the seed is sown cover it with a light
seed harrow, or brush placed between
two boards, say i;en feet long and nailed
together. Finish by rolling.
Two and one-half bushels of seed and
one pound of white clover Avill be sufficient
for an acre.
The next important thing to be attendee!
to in making a lawn is to keep
the giass short; it ought to be mown
every two weeks, rolled whenever opportunity
offers, and top dress every
fall ? Young & Elliott's Catalogue.
xx 11 xxtm$rcm^-fimiiccrc-ganieutn" m - J
A AT. rvy*/-\n r\ rl rv?or?^r on/l
plants nearly every variety of truck
known to the market. The French
gardener gives himself up to the cultivation
of a special class or succession
of fruits or vegetables, and by long
study and pract ice, by experimenting
with various manures, soils and modes
of culture, arrives at perfection. lie
is also much more economical of space
and more prodigal of labor than we
are, or, in fact, than we need be. lie
seldom suffers his ground to lie fallow;
crop succeeds crop in endless*rotation;
ine caauiiower is set among me mtuuu
bills, ready to spread as soon as the
melons are gathered. Between the
rows of asparagus are planted early
potatoes, lettuce, etc., in such a manner
as to keep the ground constantly fruitful,
and when the weather becomes
frosty and the sun loses a goodly share
of its forcing power large bell glasses
are employed, one of which is placed
over each plant?especially in the case
of the salads?and heat is then
concentrated upon it until its full
growth is fairly attained. The enormous
size of the French asparagus is
f>Tiinflv rlnp tn t.hp. nmnnpr r>f nlant.innr
Instead of settir.g the plants close together,
as we do, a space of at least
six inches square is allowed to each
"stool," which enables it to suck a
large amount o'nutriment from' the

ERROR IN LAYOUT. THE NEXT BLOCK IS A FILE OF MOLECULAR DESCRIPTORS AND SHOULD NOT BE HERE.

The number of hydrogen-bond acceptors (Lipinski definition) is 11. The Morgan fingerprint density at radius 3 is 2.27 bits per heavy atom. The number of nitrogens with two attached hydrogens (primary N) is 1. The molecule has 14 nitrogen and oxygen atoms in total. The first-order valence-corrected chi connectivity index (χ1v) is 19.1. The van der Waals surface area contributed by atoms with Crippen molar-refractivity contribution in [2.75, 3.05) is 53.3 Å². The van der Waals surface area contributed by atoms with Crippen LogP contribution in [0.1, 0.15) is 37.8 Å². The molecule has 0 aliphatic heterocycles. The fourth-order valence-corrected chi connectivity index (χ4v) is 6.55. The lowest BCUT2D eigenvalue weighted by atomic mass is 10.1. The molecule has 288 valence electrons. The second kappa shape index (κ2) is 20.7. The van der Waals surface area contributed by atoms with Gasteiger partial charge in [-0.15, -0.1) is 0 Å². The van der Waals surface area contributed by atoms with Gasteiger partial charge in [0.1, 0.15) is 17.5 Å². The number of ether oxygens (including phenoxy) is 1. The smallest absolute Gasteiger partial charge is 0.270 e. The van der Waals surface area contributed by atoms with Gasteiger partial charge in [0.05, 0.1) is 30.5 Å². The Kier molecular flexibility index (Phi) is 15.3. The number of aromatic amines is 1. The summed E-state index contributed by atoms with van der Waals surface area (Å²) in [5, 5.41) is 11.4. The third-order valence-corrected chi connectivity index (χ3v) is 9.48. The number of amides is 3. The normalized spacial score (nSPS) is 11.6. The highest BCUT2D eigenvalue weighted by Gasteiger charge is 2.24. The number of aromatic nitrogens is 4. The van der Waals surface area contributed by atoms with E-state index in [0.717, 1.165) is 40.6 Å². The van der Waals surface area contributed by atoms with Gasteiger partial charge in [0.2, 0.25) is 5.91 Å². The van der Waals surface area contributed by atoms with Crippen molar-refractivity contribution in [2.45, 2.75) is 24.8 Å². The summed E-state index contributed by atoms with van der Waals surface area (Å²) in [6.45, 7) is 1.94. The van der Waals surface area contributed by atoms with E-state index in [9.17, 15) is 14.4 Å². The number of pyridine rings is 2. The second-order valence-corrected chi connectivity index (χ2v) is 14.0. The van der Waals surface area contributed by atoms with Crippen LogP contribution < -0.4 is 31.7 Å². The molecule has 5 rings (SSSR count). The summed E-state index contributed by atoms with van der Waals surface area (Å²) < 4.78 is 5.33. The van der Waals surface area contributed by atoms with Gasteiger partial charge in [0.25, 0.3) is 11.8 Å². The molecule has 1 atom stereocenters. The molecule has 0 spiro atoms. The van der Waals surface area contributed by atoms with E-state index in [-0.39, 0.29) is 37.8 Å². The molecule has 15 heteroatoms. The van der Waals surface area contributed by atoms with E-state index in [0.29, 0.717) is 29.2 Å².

soil and become a strong and solid plant.
Each stool is also manured repeatedly
every season, the soil being carefully
scraped away down to the roots, the
compost being placed around them and
the earth put back again. The French
system of cultivating the apple, pear
unH -noofh 1C Jll?A nfflllinr. TllR t'-pps;
are all grafted and dwarfed. A strong
wira is stretched along in front of each
row, about three feet above the ground.
Upon this wire a single branch of each
tree is trained, and as soon as well
started this branc-n is made, by heavy
pruning, the only fruit-bearing one, on
the tree. The consequence is that the
entire strengtli of the tree goes to the
nourishing of the fruit upon this
branch, and the fruit becomes h:rge
and fair in proportion. This process,
by-the-bye, is borrowed from the
Farm an-.l Garden Nctes.
Fresh barnyard manure is conducive
to potato rot, and if used it should
always be largely mixed with lime or
saline manures.
Trees that liaye a good top-dress.ing
of straw, chip manure, sawdust or
shavings will b?i found growing well
dnring the hot months, when they will
- -11 ? 1
ripen up iui tiic lien tvuiru ? c.u m uic
Do not water your plants a little at
x time too frequently. A thorough
wetting less frequently is better. Continual
wetting kills the plants. A
little wood-ashes put on the earth will
remedy the trouble sometimes when it
has already been brought about.
Every farmer should grow plenty of
small and orchard fruits. "When per
feetly ripe they are healthful, and will
keep the system in good order : but
half-ripe fruit is to be shunned. A
nice row of blackberries, raspberries,
currants and the like around the garden
fence affords substantial enjoyment.
In regard to fattening geese an experienced
practitioner says: Put up
two or three in a darkened room, and
give each bird one pound of rats daily,
thrown on a pan of water. In four
teen days they will be found almost
too fat. Xever shut up a single bird,
as geese are sociable, and will pine
away if left alone..
By the use of short wliifiletrees, and
some kind of muzzle for the horse the
cultivator or horse-hoe can be kept
running quite late in the corn. "When4-\~
^ if crltrml/1
ever uie giutmu 11 iu ....
stirred on the surface. Unless tno soil
is extremely well fertilized arrange
the truck for shallow culture, instead
of root pruning. Unproductive stalks
may be cut out for the covrs if one car j
get time.
Do not relax any efforts; in manure I
making at any season of the year. If ;
the cows are kept stabled at night dry :
earth or sandy loam may oe useo. ror j
bedding to absorb the liquid droppings j
made when at grass. Such manure |
should be abundantly supplied with |
absorbents or the hogs will not work j
it from the heap. They may be encouraged
somewhat by punching holes |
deep into the piles an-3 putting some |
shelled corn into tu' v _-s.
The Massachusetts agricultural society
concludes that salt, as a manure,
has the property of hastening the
maturing of all grain crops; that
wheat on salted land will ripen six to
ten days earlier than on unsalted land,
all other conditions being equal; that
it incre:ises the yield from twenty-five
to fifty per cent.; that it stiffens the